Sunday, October 19, 2008

U.S. Slaughterhouse ban creates new dilemmas…

…is what I originally titled this letter to the Times-News, last winter solstice; until the editors improved it, to the more aptly titled “Horses need our protection.” Here is the jist of it:

After 1986 Kentucky Derby contender Ferdinand overcame 18-to-1 odds to become champion, he was later sold to stud in Japan. Then in 2002, the victor was evidently sent to slaughter, prompting a “from winner to dinner” hearkening slogan used by the outraged thoroughbred community in its successful campaign to ban the last of U.S. horse slaughterhouses meant for human consumption.

They still kill U.S. horses for food, you know. And a bad hitch is that many of these once-beloved creatures are beginning to face horrifically longer transports to Mexico and Canada, which excludes federal jurisdiction, from our monitoring for humane treatment. Deplorably overcrowded trailers and more obfuscated slaughterhouses continuing with questionable sanitary practices are hot concerns.

Another problem facing new West ranchers are higher hay prices which, coupled with the slaughterhouse closures, has impelled some to abandon their (mostly unbranded) unaffordable horses onto neighboring ranch and public lands.

For those who haven’t heard, it may come as a jolt to the head, that our championed horses now face even murkier final finish lines before export to lucrative overseas markets where horsemeat has long been considered a delicacy. Some horsemeat, after beyond-border-butchering, makes the long haul back into the United States for exotic animal consumption at a controversial zoo near you.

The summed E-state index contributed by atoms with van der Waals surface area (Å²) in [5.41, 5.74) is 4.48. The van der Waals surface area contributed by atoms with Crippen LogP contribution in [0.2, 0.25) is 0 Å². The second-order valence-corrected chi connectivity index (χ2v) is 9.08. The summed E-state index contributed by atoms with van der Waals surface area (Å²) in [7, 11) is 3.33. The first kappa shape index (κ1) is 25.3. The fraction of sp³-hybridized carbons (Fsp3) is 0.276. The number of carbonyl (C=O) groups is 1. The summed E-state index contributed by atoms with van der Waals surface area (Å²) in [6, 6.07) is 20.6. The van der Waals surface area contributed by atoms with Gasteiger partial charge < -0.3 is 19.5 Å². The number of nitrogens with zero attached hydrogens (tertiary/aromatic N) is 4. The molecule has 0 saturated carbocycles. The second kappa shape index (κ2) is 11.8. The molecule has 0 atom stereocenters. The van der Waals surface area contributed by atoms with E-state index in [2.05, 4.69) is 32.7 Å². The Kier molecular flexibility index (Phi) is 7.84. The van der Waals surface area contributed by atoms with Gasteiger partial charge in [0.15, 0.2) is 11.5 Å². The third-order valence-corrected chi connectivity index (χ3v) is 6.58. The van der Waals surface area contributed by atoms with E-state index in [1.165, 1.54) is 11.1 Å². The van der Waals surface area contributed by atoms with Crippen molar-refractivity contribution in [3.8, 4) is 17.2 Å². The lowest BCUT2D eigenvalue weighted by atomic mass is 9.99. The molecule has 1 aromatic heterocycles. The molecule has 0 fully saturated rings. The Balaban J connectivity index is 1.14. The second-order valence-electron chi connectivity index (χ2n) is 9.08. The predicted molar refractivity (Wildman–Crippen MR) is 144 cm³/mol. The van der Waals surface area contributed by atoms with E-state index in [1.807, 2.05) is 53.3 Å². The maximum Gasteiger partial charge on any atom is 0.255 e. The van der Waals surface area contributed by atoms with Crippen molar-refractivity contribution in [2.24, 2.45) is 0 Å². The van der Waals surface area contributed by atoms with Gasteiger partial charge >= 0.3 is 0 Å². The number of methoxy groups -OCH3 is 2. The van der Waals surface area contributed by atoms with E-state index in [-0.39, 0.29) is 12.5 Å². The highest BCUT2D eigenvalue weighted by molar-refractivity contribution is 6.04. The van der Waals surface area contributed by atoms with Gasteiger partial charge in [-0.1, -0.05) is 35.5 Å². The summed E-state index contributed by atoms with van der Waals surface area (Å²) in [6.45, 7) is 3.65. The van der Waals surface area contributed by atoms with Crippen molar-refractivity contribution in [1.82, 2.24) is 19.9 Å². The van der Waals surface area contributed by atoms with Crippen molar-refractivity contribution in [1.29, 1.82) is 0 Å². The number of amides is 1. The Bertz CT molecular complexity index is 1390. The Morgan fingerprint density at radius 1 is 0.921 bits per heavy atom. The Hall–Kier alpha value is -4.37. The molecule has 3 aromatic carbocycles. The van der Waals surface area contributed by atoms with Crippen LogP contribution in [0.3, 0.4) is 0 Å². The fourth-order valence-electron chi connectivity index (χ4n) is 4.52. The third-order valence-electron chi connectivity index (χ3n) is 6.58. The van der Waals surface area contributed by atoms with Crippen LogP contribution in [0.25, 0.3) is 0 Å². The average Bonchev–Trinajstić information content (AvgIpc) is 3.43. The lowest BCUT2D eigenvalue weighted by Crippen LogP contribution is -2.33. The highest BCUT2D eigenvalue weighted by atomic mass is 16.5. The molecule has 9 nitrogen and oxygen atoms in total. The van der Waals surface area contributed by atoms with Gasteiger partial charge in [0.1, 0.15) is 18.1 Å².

Kwanzaa, a young South African lion at Cameron Park Zoo in Waco, Texas, celebrates his birthday with a cake made from 10 pounds of horse meat, plus whipped cream and a carrot.

After this letter posted, we had some interesting follow up discussions. Naturally, such a sensitive subject could be easily misconstrued as my meaning, “it’s just awful to send an old crippled horse to a packing plant.”

Sure, there’s nothing wrong with people who eat horsemeat. As far as I can remember, the same thing goes for robust ham & buffalo-burger munchers - hidden connection between Mad Cow and misdiagnosed Alzheimer’s disease notwithstanding.

Friends have called me a carnivore before. If offered, I might test a tiny bit of horsemeat “to sate my academic curiosity,” like Commander Tibbets, in the spirit of inspecting dark Nagasaki this time of year, back in ‘45. On the other hand, I might change my mind at the last second and turn away disgusted from the holiday dinner table. Afraid I can’t say for sure, til it actually happens to me.


People from PETA poles apart (People Eating Tasty Animals and People for Ethical Treatment of Animals) might agree; that if there’s something more awful than wasting perfectly good meat; it’s the unnecessary harsh treatment, some of these animals are stricken with on their way to slaughterhouses.

Even with the large amount of questionable burgers I’ve madly consumed over the years, I still vividly remember the chapter from FAST FOOD NATION that reveals how the processing plant in Greeley, Colorado slowed production down to a safer level, on days that meat was being shipped to Europe, because they had to meat higher standards!

Visionary Temple Grandin

For those who believe that the term “Humane slaughtering” is oxymoronic, please reflect upon this quote from visionary Temple Grandin; who designed the sweeping curved corrals that reduce stress in animals being led to slaughter and are used for fifty percent of the cows slaughtered in America.

Curved cattle race coral used to guide cattle into a slaughterhouse.